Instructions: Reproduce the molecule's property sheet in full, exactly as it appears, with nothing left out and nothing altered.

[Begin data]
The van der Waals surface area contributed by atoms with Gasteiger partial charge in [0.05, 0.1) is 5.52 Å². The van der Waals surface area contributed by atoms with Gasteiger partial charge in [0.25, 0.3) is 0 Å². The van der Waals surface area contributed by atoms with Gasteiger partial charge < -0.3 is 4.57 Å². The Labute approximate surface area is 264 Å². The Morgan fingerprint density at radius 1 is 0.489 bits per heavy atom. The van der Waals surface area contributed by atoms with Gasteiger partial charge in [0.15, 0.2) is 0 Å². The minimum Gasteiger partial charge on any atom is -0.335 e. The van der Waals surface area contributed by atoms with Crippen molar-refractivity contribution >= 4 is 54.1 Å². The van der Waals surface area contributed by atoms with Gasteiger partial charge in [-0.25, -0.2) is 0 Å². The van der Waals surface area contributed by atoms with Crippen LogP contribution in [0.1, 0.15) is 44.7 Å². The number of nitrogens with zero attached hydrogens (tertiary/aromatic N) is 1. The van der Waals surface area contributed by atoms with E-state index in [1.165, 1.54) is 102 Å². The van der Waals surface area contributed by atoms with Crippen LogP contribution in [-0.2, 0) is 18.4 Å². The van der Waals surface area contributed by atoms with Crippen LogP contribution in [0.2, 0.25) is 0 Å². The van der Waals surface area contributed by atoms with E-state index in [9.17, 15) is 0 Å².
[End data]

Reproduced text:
The van der Waals surface area contributed by atoms with Gasteiger partial charge in [0.05, 0.1) is 5.52 Å². The van der Waals surface area contributed by atoms with Gasteiger partial charge in [0.25, 0.3) is 0 Å². The van der Waals surface area contributed by atoms with Gasteiger partial charge < -0.3 is 4.57 Å². The Labute approximate surface area is 264 Å². The Morgan fingerprint density at radius 1 is 0.489 bits per heavy atom. The van der Waals surface area contributed by atoms with Gasteiger partial charge in [0.15, 0.2) is 0 Å². The minimum Gasteiger partial charge on any atom is -0.335 e. The van der Waals surface area contributed by atoms with Crippen molar-refractivity contribution >= 4 is 54.1 Å². The van der Waals surface area contributed by atoms with Gasteiger partial charge in [-0.25, -0.2) is 0 Å². The van der Waals surface area contributed by atoms with Crippen LogP contribution in [0.1, 0.15) is 44.7 Å². The number of nitrogens with zero attached hydrogens (tertiary/aromatic N) is 1. The van der Waals surface area contributed by atoms with E-state index in [1.165, 1.54) is 102 Å². The van der Waals surface area contributed by atoms with Crippen LogP contribution in [-0.2, 0) is 18.4 Å². The van der Waals surface area contributed by atoms with Crippen LogP contribution in [0.2, 0.25) is 0 Å². The van der Waals surface area contributed by atoms with E-state index in [9.17, 15) is 0 Å².